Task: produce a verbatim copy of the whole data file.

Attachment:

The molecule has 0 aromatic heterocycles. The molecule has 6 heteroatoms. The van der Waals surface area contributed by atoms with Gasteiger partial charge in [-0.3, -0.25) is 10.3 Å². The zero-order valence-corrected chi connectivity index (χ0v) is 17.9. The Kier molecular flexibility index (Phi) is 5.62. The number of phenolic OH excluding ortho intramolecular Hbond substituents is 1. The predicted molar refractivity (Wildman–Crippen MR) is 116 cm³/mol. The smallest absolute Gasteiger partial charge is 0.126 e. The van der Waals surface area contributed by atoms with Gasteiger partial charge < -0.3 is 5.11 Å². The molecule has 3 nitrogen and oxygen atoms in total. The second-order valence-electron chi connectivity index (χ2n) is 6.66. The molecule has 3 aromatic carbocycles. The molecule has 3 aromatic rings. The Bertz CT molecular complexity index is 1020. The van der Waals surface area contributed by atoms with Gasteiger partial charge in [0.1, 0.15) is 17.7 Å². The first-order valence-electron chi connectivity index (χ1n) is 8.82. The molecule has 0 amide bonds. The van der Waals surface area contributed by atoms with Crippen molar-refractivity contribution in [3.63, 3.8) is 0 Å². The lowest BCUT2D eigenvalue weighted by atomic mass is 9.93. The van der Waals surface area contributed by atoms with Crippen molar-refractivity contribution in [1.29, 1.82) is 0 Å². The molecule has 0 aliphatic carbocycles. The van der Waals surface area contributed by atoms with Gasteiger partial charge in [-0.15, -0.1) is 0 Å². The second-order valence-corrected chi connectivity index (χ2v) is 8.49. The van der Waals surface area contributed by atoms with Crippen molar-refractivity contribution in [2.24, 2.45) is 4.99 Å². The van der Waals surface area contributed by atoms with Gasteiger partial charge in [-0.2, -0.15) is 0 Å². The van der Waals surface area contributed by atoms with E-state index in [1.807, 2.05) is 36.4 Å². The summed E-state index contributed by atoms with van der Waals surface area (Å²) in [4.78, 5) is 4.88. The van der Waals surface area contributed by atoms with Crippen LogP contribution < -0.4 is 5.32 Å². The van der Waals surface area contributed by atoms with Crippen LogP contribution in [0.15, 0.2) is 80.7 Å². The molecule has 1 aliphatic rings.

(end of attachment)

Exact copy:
The molecule has 0 aromatic heterocycles. The molecule has 6 heteroatoms. The van der Waals surface area contributed by atoms with Gasteiger partial charge in [-0.3, -0.25) is 10.3 Å². The zero-order valence-corrected chi connectivity index (χ0v) is 17.9. The Kier molecular flexibility index (Phi) is 5.62. The number of phenolic OH excluding ortho intramolecular Hbond substituents is 1. The predicted molar refractivity (Wildman–Crippen MR) is 116 cm³/mol. The smallest absolute Gasteiger partial charge is 0.126 e. The van der Waals surface area contributed by atoms with Gasteiger partial charge < -0.3 is 5.11 Å². The molecule has 3 nitrogen and oxygen atoms in total. The second-order valence-electron chi connectivity index (χ2n) is 6.66. The molecule has 3 aromatic carbocycles. The molecule has 3 aromatic rings. The Bertz CT molecular complexity index is 1020. The van der Waals surface area contributed by atoms with Gasteiger partial charge in [0.1, 0.15) is 17.7 Å². The first-order valence-electron chi connectivity index (χ1n) is 8.82. The molecule has 0 amide bonds. The van der Waals surface area contributed by atoms with Crippen molar-refractivity contribution in [3.63, 3.8) is 0 Å². The lowest BCUT2D eigenvalue weighted by atomic mass is 9.93. The van der Waals surface area contributed by atoms with Crippen molar-refractivity contribution in [1.29, 1.82) is 0 Å². The molecule has 0 aliphatic carbocycles. The van der Waals surface area contributed by atoms with Gasteiger partial charge in [-0.15, -0.1) is 0 Å². The second-order valence-corrected chi connectivity index (χ2v) is 8.49. The van der Waals surface area contributed by atoms with Crippen molar-refractivity contribution in [2.24, 2.45) is 4.99 Å². The van der Waals surface area contributed by atoms with Gasteiger partial charge in [-0.2, -0.15) is 0 Å². The van der Waals surface area contributed by atoms with E-state index in [1.807, 2.05) is 36.4 Å². The summed E-state index contributed by atoms with van der Waals surface area (Å²) in [4.78, 5) is 4.88. The van der Waals surface area contributed by atoms with Crippen LogP contribution < -0.4 is 5.32 Å². The van der Waals surface area contributed by atoms with Crippen LogP contribution in [0.15, 0.2) is 80.7 Å². The molecule has 1 aliphatic rings.